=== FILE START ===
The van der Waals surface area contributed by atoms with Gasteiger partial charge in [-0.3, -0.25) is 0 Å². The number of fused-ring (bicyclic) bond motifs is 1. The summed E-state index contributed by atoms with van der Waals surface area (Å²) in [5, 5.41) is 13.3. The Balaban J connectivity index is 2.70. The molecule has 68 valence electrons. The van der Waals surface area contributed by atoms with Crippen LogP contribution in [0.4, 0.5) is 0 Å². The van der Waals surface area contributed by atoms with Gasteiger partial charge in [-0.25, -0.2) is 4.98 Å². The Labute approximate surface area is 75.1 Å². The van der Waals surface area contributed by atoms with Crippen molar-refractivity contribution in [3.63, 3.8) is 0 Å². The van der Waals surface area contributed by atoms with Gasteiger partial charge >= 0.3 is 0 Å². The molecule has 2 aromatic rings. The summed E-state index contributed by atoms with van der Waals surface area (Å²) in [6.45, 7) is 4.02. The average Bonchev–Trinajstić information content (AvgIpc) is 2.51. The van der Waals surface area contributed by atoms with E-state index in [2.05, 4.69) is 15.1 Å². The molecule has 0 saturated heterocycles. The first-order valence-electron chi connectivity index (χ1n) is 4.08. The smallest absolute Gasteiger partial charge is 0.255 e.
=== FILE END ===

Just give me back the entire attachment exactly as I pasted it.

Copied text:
The van der Waals surface area contributed by atoms with Gasteiger partial charge in [-0.3, -0.25) is 0 Å². The number of fused-ring (bicyclic) bond motifs is 1. The summed E-state index contributed by atoms with van der Waals surface area (Å²) in [5, 5.41) is 13.3. The Balaban J connectivity index is 2.70. The molecule has 68 valence electrons. The van der Waals surface area contributed by atoms with Crippen LogP contribution in [0.4, 0.5) is 0 Å². The van der Waals surface area contributed by atoms with Gasteiger partial charge in [-0.25, -0.2) is 4.98 Å². The Labute approximate surface area is 75.1 Å². The van der Waals surface area contributed by atoms with Crippen molar-refractivity contribution in [3.63, 3.8) is 0 Å². The van der Waals surface area contributed by atoms with Gasteiger partial charge >= 0.3 is 0 Å². The molecule has 2 aromatic rings. The summed E-state index contributed by atoms with van der Waals surface area (Å²) in [6.45, 7) is 4.02. The average Bonchev–Trinajstić information content (AvgIpc) is 2.51. The van der Waals surface area contributed by atoms with E-state index in [2.05, 4.69) is 15.1 Å². The molecule has 0 saturated heterocycles. The first-order valence-electron chi connectivity index (χ1n) is 4.08. The smallest absolute Gasteiger partial charge is 0.255 e.